Glasnost and Folk Culture:Russian Quilts at the Turn of the 21st Century


When the Soviet Union experienced severe economic, political, and social turmoil in the 1980s, President Mikhail Gorbachev responded by instituting a new policy of glasnost, “openness and transparency.” Although the U.S.S.R. fell apart in 1991, the spirit of glasnost continued in post-Soviet Russia. One result was increased dialogue with the United States, which led to groundbreaking cultural exchange programs, including quiltmaking. Although Russians were familiar with patchwork and appliqué techniques, quilts were largely a novel concept, especially when they were made to be put on a wall rather than on a bed.

In 1994, a delegation of three American quilt teachers traveled to Russia at the invitation of a women’s group. They shared their expertise as well as the dozens of yards of fabric they brought with them—a welcome gift, since everyday supplies were scarce and expensive in post-Soviet Russia. Staying with local families, the Americans learned about daily life, local traditions, and folklore. After the exchange, the Russian students continued to make quilts. In the late 1990s, they began to sell their creations in the United States with the help of cultural exchange organizations. Here you see some results of the multi-year project: American-influenced quilts with distinctly Russian imagery.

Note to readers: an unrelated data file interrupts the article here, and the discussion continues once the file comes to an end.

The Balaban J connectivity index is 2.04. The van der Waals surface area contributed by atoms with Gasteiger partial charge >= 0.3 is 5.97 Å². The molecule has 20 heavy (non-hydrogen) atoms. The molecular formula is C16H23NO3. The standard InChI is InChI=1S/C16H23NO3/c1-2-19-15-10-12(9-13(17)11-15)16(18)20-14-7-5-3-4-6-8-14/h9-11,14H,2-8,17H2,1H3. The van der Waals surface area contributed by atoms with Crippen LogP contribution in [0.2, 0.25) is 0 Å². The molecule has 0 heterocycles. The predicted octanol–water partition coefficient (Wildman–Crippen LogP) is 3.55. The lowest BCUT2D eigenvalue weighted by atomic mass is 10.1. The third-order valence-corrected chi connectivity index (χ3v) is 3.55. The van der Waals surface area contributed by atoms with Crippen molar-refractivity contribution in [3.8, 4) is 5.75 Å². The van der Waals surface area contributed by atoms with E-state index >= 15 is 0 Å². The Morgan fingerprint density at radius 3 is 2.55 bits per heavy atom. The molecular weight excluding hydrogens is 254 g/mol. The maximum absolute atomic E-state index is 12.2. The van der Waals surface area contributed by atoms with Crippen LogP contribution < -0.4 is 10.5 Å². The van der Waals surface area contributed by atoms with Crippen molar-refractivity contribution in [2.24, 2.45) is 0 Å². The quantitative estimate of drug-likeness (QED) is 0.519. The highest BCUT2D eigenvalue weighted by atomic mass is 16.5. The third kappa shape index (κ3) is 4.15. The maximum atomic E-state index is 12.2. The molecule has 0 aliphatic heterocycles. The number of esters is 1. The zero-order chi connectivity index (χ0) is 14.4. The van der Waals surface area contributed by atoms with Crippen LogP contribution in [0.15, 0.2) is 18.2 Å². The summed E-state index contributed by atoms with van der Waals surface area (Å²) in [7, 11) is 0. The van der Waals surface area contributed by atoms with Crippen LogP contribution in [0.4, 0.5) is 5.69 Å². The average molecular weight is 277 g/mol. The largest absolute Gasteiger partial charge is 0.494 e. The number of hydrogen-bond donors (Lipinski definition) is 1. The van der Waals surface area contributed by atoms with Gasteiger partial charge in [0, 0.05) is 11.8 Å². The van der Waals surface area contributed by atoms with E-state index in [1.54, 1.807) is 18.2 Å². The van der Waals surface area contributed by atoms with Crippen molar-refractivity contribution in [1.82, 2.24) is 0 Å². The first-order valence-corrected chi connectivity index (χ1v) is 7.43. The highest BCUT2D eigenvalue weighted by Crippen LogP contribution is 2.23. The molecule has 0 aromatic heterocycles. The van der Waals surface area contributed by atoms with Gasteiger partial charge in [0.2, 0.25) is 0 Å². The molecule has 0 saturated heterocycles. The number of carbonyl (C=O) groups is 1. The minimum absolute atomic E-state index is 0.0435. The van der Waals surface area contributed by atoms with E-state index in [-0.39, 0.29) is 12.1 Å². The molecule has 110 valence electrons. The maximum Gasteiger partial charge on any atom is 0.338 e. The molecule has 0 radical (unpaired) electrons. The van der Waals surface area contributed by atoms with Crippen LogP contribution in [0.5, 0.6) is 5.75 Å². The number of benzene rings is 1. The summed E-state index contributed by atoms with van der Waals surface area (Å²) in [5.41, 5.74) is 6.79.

The Firebird

Galina Kokorina - The Firebird


More Details


Lincoln, Nebraska
Venue Info

International Quilt Museum
1523 N. 33rd St.
Lincoln, NE 68583
United States

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